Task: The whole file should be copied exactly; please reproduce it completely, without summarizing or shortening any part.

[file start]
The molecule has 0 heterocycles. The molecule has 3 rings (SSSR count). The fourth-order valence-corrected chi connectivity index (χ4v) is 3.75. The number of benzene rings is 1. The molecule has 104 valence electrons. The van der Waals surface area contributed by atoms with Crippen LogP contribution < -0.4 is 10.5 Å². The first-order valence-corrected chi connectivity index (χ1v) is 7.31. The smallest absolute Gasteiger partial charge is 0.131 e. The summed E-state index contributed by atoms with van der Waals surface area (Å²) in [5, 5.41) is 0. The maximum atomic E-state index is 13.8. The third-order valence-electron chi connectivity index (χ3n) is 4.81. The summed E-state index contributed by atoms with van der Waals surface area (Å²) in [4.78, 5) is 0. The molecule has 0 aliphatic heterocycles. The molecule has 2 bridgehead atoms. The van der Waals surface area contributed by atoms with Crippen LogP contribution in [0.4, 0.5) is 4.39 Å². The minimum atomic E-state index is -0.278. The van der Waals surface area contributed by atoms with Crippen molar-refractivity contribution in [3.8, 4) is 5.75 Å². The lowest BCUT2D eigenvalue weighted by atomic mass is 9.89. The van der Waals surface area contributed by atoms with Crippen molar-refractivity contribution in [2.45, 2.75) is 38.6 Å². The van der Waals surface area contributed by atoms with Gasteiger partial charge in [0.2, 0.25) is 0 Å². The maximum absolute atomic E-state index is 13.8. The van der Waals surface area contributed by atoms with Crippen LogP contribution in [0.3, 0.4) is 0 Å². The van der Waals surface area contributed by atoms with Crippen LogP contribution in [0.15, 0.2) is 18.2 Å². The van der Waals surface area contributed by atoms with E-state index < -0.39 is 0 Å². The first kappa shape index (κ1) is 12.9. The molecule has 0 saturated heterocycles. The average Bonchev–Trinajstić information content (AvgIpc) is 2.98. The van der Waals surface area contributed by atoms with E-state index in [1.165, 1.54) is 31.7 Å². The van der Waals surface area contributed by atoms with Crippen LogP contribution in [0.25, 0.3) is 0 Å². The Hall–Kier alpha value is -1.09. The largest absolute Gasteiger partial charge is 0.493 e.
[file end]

The molecule has 0 heterocycles. The molecule has 3 rings (SSSR count). The fourth-order valence-corrected chi connectivity index (χ4v) is 3.75. The number of benzene rings is 1. The molecule has 104 valence electrons. The van der Waals surface area contributed by atoms with Crippen LogP contribution < -0.4 is 10.5 Å². The first-order valence-corrected chi connectivity index (χ1v) is 7.31. The smallest absolute Gasteiger partial charge is 0.131 e. The summed E-state index contributed by atoms with van der Waals surface area (Å²) in [5, 5.41) is 0. The maximum atomic E-state index is 13.8. The third-order valence-electron chi connectivity index (χ3n) is 4.81. The summed E-state index contributed by atoms with van der Waals surface area (Å²) in [4.78, 5) is 0. The molecule has 0 aliphatic heterocycles. The molecule has 2 bridgehead atoms. The van der Waals surface area contributed by atoms with Crippen LogP contribution in [0.4, 0.5) is 4.39 Å². The minimum atomic E-state index is -0.278. The van der Waals surface area contributed by atoms with Crippen molar-refractivity contribution in [3.8, 4) is 5.75 Å². The lowest BCUT2D eigenvalue weighted by atomic mass is 9.89. The van der Waals surface area contributed by atoms with Crippen molar-refractivity contribution in [2.45, 2.75) is 38.6 Å². The van der Waals surface area contributed by atoms with Gasteiger partial charge in [0.2, 0.25) is 0 Å². The maximum absolute atomic E-state index is 13.8. The van der Waals surface area contributed by atoms with Crippen LogP contribution in [0.3, 0.4) is 0 Å². The van der Waals surface area contributed by atoms with Crippen LogP contribution in [0.15, 0.2) is 18.2 Å². The van der Waals surface area contributed by atoms with E-state index < -0.39 is 0 Å². The first kappa shape index (κ1) is 12.9. The molecule has 0 saturated heterocycles. The average Bonchev–Trinajstić information content (AvgIpc) is 2.98. The van der Waals surface area contributed by atoms with E-state index in [1.165, 1.54) is 31.7 Å². The van der Waals surface area contributed by atoms with Crippen LogP contribution in [0.25, 0.3) is 0 Å². The Hall–Kier alpha value is -1.09. The largest absolute Gasteiger partial charge is 0.493 e.